Abdul’s story was also a point of entry into what Boo called “serial survival entrepreneurship,” the ever-fluid technique of extracting value from circumstances. With admiration, she recalled the ad hoc team of thieves who devised a tool for removing wheel boots from airport taxis when they could no longer disassemble new construction “screw by screw.” Either way, the metal was worth cash. It was a story, said Boo, that explained “the nature of work” at the fringes of the global economy: flexible, clever, independent, and often extra-legal.

This same kind of enterprising but solitary work has a dark side, she said. Factory work, which is disappearing fast, offered opportunities for collective effort and provided workers with an informal sense of commonweal. The person you worked next to could lend you a bit of money, or help you care for a child. If you are on your own, earning informal wages, you fear taking time for others. “The conditions of collective action are sabotaged,” she said.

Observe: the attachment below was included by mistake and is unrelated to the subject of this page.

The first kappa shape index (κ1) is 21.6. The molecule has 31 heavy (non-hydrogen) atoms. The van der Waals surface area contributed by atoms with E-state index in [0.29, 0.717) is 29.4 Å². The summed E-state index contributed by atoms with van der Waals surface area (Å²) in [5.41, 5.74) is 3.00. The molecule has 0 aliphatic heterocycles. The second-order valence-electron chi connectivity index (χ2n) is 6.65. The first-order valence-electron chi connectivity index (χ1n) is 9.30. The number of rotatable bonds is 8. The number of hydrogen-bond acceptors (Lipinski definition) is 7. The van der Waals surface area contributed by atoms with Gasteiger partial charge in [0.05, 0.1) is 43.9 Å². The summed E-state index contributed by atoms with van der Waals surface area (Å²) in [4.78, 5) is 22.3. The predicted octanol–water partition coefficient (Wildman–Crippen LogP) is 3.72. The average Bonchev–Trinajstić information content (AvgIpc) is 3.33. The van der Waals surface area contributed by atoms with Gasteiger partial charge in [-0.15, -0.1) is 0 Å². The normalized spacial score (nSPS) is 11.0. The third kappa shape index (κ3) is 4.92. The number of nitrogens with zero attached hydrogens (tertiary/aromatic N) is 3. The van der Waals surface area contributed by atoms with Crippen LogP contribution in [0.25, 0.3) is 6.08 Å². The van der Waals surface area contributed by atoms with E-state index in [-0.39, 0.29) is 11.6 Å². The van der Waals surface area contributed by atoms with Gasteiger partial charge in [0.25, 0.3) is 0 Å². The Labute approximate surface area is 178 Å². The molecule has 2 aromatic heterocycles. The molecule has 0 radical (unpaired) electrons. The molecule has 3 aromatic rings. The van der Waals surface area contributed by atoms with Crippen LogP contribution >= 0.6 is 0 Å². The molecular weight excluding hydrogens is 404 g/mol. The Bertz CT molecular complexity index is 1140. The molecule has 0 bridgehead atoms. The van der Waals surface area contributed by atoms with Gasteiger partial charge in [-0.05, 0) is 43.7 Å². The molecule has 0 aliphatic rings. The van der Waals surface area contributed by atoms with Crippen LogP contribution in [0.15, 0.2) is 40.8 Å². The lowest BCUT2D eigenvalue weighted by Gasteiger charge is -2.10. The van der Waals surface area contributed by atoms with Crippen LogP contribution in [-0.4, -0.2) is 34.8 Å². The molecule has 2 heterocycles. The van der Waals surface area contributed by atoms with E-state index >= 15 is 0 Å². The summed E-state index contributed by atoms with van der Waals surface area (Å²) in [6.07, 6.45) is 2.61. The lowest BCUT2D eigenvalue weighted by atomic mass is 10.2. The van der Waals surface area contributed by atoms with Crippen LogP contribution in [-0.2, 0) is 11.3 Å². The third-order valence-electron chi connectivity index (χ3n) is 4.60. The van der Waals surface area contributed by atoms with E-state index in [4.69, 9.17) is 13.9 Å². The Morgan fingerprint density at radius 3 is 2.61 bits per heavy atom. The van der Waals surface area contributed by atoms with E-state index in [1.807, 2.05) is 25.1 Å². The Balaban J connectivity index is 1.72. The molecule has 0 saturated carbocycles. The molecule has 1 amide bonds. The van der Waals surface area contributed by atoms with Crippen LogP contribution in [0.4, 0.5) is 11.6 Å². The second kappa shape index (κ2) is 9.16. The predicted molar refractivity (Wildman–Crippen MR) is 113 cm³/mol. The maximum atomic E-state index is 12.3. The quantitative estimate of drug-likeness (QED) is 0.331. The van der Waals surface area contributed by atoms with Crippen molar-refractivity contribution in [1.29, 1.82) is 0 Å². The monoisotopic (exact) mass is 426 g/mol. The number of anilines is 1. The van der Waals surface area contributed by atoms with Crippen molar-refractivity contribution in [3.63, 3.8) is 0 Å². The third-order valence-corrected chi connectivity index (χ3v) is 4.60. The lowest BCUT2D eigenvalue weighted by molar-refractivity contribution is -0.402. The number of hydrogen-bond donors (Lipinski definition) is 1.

Individual initiative — the soul of capitalism — has another dark side. “People up the ladder innovate too, sometimes to improve exploitation,” she said, setting off a dynamic of power that crushes those with the least. “Hope is a double-edged thing.”

But there is always hope in the act of investigation. Over time, Boo saw that the people she was writing about became her “active co-investigators” in documenting how conditions really were. When homeless teenagers took over her video camera, she said, they used it for fun for a while, but then they used it to record their lives. (Boo’s lecture was illustrated by a looping slideshow of images taken by slum children.)

The same teenagers even joined in an investigation into the murder of a friend. In the end, said Boo, “they saw this random journalist standing in front of them as the only hope they had.”